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Article
Publication date: 1 January 1993

Deepti Bhatnagar

The present study was undertaken to find out whether differentinfluence tactics are evaluated the same way, or differently, indownward and upward exercise of influence;…

Abstract

The present study was undertaken to find out whether different influence tactics are evaluated the same way, or differently, in downward and upward exercise of influence; and whether appropriateness and effectiveness constitute two different dimensions of evaluation. Data were collected from 144 bank managers. Discusses implications of these findings. Results showed that for influencing subordinates, many more tactics are seen as being highly appropriate and effective, than for influencing superiors. Appropriateness and effectiveness emerged as two different dimensions of evaluation.

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Journal of Managerial Psychology, vol. 8 no. 1
Type: Research Article
ISSN: 0268-3946

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Article
Publication date: 7 August 2017

Simone Mack and Lukas Goretzki

This paper aims to examine how remote (i.e. global, regional or divisional) management accountants communicate in interpersonal contacts with operational managers when…

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Abstract

Purpose

This paper aims to examine how remote (i.e. global, regional or divisional) management accountants communicate in interpersonal contacts with operational managers when trying to exert influence on them.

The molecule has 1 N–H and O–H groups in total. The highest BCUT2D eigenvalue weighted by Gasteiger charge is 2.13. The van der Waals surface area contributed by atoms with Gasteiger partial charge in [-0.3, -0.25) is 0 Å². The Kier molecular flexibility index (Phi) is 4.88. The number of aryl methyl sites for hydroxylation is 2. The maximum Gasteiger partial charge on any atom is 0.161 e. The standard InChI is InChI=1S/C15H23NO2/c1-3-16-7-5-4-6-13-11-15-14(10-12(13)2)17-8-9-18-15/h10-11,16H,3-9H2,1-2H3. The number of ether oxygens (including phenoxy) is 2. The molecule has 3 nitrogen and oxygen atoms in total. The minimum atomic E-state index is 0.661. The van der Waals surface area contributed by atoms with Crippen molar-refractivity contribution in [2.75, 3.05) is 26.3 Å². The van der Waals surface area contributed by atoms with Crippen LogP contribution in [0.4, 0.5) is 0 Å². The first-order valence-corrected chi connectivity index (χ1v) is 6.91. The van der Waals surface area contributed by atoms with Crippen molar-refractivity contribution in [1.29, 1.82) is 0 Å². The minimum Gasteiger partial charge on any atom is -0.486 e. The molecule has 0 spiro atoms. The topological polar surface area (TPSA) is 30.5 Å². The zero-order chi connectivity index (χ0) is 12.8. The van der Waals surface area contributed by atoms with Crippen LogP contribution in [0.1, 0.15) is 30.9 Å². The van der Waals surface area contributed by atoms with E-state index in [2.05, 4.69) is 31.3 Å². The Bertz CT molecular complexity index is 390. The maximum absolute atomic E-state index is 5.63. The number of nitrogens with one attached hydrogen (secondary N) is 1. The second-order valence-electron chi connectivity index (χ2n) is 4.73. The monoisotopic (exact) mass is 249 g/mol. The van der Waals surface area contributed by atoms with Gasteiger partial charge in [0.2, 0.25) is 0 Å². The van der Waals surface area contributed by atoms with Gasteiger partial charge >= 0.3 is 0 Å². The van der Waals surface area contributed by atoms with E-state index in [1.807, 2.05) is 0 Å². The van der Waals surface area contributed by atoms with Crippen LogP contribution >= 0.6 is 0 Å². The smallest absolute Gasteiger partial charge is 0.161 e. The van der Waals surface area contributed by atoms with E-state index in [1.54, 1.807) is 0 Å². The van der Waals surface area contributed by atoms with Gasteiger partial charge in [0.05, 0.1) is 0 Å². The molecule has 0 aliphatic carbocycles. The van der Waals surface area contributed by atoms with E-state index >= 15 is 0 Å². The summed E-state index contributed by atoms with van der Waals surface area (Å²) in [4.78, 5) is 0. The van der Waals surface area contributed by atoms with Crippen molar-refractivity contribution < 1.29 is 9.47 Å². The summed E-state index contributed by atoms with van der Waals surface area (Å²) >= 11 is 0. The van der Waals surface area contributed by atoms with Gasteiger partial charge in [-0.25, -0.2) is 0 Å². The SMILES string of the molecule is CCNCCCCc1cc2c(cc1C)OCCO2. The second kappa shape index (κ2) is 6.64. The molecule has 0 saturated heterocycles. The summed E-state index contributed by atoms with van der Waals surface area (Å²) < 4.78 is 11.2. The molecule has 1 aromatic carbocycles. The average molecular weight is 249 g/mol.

Design/methodology/approach

An ethnographic field study focusing on budgetary control meetings between regional management accountants and operational managers is used as the basis for a micro-level analysis of situated face-to-face interactions and communicative influence tactics.

Findings

Remote management accountants mainly use soft rather than hard influence tactics. They, furthermore, employ what is referred to as “panoramic knowledge” gained explicitly from their structurally as well as physically removed “meta-positioning” to suggest certain measures to operational managers that have proved successful in other units and – by doing so – try to exert influence on these managers. Moreover, they use information that they gain in their position in between senior and operational managers by acting as “double agents” – that is, informing operational managers about senior managers’ focus as well as making transparent to operational managers that they will inform senior management about specific operational matters. By doing so, they try to prompt operational managers to address these issues. Additionally, strengthening their verbally articulated suggestions, as “minute takers” they are able to document their suggestions by moving from spoken to a more binding written text. Through these purposeful and rather unobtrusive tactics, remote management accountants try to take influence on operational managers without generating their resistance.

Originality/value